The other thing that I thought was odd was that some dealers just don't seem to be interested in placing an order - if you don't want to buy off the lot, they don't really want to talk to you.
     
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  9. AzScorpion

    AzScorpion Well-Known Member

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    You have to remember that you'll also lose the difference in sales tax on your trade in if you sell it yourself. Not a big deal if your state has a low sales tax but it could add a lot more the cost if you're in a high tax state. Then there's the hassle of waiting for people to show up and they blow you off or they have to get financing which can turn into another nightmare.

    OP it looks like you're getting a good deal on the discounts and incentives just make sure they're giving you a good trade in value. Look it up on line so you know what the value is. When I first went in the offered me $24,000 for my 2016 Tacoma. I told them 1. Do I look like an idiot:question:2. I'll burn in in my driveway for that price. With that said in the end they gave me $31,435 so it pays to be a persistent PITA.:)

    In the end the only thing that matters is the bottom line number you're going to finance. I really don't care how they get there whether they give me a huge trade in and take little off msrp or the opposite. They have 0% for 60 months and you only lose a $500 rebate which is still better than going 72 months at 1.9% as you'll pay more in interest.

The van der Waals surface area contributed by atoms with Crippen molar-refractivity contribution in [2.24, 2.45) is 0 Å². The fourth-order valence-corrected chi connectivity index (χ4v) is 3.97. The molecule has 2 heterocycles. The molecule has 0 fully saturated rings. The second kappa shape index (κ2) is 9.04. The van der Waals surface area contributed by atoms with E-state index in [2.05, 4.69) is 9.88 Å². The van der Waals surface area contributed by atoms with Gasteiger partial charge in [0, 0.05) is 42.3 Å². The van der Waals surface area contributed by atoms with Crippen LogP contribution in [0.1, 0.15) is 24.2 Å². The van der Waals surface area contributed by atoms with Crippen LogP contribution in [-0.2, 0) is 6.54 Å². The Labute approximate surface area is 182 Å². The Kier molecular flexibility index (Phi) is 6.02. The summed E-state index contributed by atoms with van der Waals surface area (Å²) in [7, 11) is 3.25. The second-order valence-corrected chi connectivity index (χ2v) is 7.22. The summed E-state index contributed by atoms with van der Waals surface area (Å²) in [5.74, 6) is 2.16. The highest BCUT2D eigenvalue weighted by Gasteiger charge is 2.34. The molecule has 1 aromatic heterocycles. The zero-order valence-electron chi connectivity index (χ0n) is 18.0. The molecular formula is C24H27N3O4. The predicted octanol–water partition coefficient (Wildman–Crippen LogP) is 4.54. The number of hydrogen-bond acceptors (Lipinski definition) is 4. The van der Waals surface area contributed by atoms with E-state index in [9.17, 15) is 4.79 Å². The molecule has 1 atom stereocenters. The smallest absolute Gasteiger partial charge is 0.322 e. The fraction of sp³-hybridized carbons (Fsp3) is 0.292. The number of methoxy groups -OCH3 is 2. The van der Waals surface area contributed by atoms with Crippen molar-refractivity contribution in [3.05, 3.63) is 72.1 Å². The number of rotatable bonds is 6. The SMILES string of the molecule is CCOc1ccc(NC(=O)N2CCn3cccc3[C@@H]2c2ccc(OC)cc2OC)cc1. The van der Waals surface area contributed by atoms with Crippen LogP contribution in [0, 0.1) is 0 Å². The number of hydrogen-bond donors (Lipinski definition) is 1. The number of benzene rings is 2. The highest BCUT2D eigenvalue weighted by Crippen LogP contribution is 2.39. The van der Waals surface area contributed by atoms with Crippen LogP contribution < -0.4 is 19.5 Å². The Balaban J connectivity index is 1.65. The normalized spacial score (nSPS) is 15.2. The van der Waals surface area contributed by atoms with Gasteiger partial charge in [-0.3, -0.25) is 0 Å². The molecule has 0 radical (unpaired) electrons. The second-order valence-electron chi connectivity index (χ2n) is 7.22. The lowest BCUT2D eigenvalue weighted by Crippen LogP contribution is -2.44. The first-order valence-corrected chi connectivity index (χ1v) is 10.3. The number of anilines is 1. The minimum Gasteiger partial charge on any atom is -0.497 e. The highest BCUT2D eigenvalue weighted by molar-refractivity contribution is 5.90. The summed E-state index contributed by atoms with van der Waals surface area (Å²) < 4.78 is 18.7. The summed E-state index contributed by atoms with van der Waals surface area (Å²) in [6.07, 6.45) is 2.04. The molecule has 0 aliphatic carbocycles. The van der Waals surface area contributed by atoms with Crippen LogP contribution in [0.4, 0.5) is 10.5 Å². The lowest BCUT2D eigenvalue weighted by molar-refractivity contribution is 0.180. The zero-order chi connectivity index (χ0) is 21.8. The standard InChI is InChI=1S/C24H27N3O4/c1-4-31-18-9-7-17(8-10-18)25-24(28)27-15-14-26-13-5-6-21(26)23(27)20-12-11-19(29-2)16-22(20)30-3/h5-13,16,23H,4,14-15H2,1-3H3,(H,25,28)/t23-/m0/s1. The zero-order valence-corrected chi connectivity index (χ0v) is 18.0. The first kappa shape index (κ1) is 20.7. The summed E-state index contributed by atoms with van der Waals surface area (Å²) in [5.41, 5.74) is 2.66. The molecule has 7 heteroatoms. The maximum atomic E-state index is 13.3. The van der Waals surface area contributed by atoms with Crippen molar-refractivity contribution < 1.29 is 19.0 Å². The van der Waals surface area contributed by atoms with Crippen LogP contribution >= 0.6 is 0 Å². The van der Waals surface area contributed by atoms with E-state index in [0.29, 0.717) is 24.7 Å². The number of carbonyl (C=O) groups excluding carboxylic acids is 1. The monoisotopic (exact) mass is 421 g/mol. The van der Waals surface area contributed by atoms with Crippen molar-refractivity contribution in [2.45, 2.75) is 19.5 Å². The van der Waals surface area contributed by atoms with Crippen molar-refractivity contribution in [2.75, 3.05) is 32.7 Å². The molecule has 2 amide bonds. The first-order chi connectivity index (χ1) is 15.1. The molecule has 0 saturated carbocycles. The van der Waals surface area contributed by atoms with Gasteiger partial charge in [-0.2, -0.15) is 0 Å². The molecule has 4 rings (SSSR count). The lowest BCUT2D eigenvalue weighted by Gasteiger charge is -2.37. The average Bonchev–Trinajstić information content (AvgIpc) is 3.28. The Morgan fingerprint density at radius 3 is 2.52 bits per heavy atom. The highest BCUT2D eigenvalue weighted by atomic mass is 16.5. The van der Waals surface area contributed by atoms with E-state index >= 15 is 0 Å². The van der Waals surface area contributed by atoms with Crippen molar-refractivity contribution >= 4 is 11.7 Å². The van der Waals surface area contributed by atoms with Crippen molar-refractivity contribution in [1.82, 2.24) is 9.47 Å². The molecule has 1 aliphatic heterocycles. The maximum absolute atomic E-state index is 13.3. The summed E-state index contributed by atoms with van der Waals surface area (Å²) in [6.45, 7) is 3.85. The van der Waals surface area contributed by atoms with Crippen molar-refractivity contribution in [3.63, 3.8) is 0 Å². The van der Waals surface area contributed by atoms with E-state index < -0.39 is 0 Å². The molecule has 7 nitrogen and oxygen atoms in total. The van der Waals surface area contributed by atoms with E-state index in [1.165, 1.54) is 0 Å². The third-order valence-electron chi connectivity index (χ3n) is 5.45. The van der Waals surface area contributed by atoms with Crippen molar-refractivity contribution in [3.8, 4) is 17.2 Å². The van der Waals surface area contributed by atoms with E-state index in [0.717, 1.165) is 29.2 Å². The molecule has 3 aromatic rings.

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  10. RedlandRanger

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    You said it way better than I did. "In the end the only thing that matters is the bottom line number you're going to finance." That was what I was really trying to say (in my long winded way).
     
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  11. dceggert

    dceggert Member

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    Just my opinion and something to ponder....with inflation running about 2% yearly any finance rate at 2% or less is pretty much cash. If you can get 0% financing that is roughly a 2% discount every year on the money you owe on the loan. A lot of people do not like payments but if you finance for as long as possible at 0% that can add up to a huge discount over the course of the loan. If you truly can 'pay cash' then deposit that in an account and pay the 0% payment from that account as autopay. Set it and forget it....just something to think about.

    By the way, although I did this with my 2017 Fusion and am enjoying the 'discount' it did bite me in the butt a bit. With the announcement the Fusion is being taken out of production by Ford my trade value has bottomed out. A quote for trade on the Ranger I am pondering was pathetic at $11.5k on a fully equipped Platinum with 30k miles. I would buy another at that price myself so I will be keeping the car. I need to figure a way to finagle the Ranger I want in a different way....
     
  12. Nutty 5.0

    Nutty 5.0 New Member

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    Passenger Tire
     
  13. Caliope

    Caliope Well-Known Member

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    I am in a position that I could have paid cash for my truck. I did a lot of number crunching while waiting for my truck to determine the best option for me. I shopped around locally and found the lowest rate I could get on an auto loan. I then shopped around for CD rates. I found that even with a CD rate that was only slightly higher than the loan rate, I would be money ahead to finance the purchase and invest the money in the CD. Ultimately I financed at 0% and invested the loan amount in a 36-mo CD at 2.65%. This was the most thought out vehicle purchase I have ever done.